Researchers for the first time have evidence that a family intervention known to improve behaviour of preschoolers' at risk for antisocial behaviour also favourably alters how their bodies react to stressful social situations.
"Findings from this study ... demonstrate that the stress response system is highly flexible in the preschool period," study chief Dr Laurie Miller Brotman of New York University School of Medicine told Reuters Health.
Developmental studies show that youth with conduct disorders tend to have atypical responses to stress, she explained. Relative to their well-adjusted peers, they are less likely to respond to socially stressful situations with increased levels of cortisol - the hormone released by the adrenal gland in times of stress.
Stress response flexible in youth
In Brotman's study, preschoolers at high risk for antisocial behaviour (i.e., those with an older delinquent sibling) displayed this atypical stress response style before the intervention. As a group, they did not show the normal spike in cortisol levels in saliva in anticipation of a stressful situation.
However, after going through the family intervention, the preschoolers demonstrated increased cortisol levels in times of social stress - in this case playing with a group of other children they did not know, whereas preschoolers who did not participate in the program showed no changes in cortisol levels and had a cortisol pattern that resembled what has been found in older delinquent youth.
The findings of the study appear in the Archives of General Psychiatry.
"The intervention appears to have resulted in a normalization of the stress response in children at high risk for a multitude of problems," Brotman said. "We are really excited by these findings. They suggest that antisocial behavior isn't hard wired and parents can be part of the solution."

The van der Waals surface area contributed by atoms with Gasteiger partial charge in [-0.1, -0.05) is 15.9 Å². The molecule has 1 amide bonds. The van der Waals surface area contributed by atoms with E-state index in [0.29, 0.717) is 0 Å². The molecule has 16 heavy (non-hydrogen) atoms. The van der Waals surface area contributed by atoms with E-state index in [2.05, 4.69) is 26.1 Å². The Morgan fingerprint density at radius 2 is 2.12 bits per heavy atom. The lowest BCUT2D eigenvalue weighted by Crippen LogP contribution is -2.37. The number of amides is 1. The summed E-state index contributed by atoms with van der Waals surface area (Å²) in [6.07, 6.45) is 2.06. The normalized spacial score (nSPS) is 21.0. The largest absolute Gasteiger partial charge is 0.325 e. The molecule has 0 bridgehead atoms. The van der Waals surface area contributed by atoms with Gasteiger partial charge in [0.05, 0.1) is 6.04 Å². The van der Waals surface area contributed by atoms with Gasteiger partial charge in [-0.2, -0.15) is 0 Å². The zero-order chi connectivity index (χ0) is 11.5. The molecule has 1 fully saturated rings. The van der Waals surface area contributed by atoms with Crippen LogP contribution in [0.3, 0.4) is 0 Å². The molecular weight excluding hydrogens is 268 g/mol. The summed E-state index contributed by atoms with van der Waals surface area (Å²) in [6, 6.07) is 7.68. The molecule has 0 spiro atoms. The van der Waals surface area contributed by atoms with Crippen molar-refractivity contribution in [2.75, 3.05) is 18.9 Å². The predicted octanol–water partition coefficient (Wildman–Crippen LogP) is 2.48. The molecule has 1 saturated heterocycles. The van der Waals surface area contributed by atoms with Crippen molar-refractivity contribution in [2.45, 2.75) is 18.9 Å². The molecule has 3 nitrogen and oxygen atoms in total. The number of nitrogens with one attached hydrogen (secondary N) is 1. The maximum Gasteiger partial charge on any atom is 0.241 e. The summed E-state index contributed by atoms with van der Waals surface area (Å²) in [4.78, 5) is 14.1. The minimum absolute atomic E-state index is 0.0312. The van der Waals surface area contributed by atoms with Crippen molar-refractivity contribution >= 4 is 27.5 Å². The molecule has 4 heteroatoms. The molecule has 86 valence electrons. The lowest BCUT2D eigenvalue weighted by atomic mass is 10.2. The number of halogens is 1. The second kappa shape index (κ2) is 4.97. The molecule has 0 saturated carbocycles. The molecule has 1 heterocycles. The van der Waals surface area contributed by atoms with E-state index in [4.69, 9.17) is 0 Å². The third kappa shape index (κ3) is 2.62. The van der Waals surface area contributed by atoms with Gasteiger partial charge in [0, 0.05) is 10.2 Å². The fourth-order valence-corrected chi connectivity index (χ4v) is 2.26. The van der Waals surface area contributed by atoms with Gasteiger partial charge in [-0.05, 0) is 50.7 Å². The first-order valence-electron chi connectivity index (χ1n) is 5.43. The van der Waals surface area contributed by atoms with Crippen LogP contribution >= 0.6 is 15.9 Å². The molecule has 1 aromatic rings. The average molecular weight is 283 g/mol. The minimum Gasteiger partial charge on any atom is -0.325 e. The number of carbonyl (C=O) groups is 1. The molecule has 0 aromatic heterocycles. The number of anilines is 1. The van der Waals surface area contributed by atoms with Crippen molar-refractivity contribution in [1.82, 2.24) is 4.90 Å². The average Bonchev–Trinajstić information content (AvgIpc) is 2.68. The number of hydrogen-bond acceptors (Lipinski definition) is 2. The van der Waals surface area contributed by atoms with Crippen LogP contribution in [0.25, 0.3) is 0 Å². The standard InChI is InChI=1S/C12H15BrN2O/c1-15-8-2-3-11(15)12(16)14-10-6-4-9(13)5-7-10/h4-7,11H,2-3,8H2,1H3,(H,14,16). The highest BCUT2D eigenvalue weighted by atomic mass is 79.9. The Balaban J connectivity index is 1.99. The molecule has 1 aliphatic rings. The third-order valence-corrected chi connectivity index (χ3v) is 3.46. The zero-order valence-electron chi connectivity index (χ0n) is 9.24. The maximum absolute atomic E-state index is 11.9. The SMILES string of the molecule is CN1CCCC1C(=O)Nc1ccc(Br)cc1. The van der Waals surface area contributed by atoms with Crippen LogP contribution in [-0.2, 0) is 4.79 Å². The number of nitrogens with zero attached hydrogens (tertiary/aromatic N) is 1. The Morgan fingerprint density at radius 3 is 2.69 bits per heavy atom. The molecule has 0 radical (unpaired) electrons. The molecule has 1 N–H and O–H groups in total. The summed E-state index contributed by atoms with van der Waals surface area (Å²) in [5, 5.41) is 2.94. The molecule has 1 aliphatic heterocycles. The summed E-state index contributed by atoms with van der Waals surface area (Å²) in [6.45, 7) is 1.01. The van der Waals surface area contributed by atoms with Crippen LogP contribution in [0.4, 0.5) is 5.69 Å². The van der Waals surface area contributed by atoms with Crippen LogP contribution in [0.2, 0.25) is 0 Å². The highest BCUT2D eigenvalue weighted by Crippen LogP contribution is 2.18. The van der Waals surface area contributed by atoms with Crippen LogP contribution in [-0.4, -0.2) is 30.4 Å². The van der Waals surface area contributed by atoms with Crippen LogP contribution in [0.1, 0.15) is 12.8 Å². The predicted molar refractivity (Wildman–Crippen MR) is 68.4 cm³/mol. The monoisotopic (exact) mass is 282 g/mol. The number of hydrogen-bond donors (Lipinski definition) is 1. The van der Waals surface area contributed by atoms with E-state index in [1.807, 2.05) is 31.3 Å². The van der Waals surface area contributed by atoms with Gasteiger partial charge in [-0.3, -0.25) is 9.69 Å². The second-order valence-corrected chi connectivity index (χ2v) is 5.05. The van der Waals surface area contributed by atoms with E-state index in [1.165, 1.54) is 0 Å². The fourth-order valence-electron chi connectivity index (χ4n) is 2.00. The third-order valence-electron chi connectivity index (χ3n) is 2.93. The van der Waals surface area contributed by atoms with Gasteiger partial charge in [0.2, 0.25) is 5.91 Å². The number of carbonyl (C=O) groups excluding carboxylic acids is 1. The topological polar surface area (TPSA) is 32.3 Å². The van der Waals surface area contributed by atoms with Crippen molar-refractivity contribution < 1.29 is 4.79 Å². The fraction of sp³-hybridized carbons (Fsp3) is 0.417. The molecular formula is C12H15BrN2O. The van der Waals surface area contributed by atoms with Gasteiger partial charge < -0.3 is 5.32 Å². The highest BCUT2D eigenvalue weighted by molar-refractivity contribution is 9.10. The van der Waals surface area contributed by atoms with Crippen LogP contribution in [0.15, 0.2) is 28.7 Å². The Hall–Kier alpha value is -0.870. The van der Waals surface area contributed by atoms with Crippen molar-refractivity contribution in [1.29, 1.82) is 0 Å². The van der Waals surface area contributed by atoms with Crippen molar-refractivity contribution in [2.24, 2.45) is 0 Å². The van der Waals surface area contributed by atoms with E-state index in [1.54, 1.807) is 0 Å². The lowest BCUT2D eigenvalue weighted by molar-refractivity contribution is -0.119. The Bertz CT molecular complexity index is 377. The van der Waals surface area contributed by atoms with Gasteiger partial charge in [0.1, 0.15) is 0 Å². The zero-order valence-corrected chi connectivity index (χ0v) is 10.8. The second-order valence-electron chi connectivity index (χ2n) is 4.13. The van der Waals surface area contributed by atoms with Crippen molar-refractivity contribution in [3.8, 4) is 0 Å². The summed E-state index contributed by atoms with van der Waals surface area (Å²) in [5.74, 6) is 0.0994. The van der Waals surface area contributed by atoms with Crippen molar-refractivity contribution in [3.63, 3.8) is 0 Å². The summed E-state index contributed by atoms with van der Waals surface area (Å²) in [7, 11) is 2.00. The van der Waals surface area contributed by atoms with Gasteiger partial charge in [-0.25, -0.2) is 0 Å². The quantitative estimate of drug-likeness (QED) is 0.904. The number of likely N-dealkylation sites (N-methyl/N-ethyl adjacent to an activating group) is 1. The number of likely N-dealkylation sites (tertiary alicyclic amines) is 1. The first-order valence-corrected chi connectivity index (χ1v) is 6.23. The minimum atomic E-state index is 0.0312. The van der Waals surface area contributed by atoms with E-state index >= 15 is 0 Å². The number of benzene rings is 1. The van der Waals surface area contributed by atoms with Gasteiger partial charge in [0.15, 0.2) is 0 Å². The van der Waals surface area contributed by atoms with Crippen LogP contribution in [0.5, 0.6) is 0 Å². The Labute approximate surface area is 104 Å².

A total of 92 families with a preschooler and adolescent delinquent sibling participated in the study. Nearly half of the parents had not graduated from high school and nearly 60 percent had annual household incomes under $15,000. Most of the parents had suffered with depression and anxiety, in addition to having a teen in trouble with the law.
Families were randomly assigned to the intervention group or had no intervention. The family intervention included 22 group sessions for parents and preschoolers and 10 home visits by mental health professionals over an 8-month period. Parents learned to use non-harsh, consistent and appropriate disciplinary tactics, be less critical, and use positive reinforcement. Preschoolers were taught how to socialise with peers, become more aware of their feelings and emotions and to follow the rules.
The finding of normalisation of cortisol levels in preschoolers who got the intervention, "in combination with a wealth of findings from animal studies, suggest that early family intervention may result in life-long changes in how one reacts to stressful situations, with implications for a range of mental health and health outcomes," Brotman told Reuters Health. - (Reuters Health)
SOURCE: Archives of General Psychiatry, October 2007.
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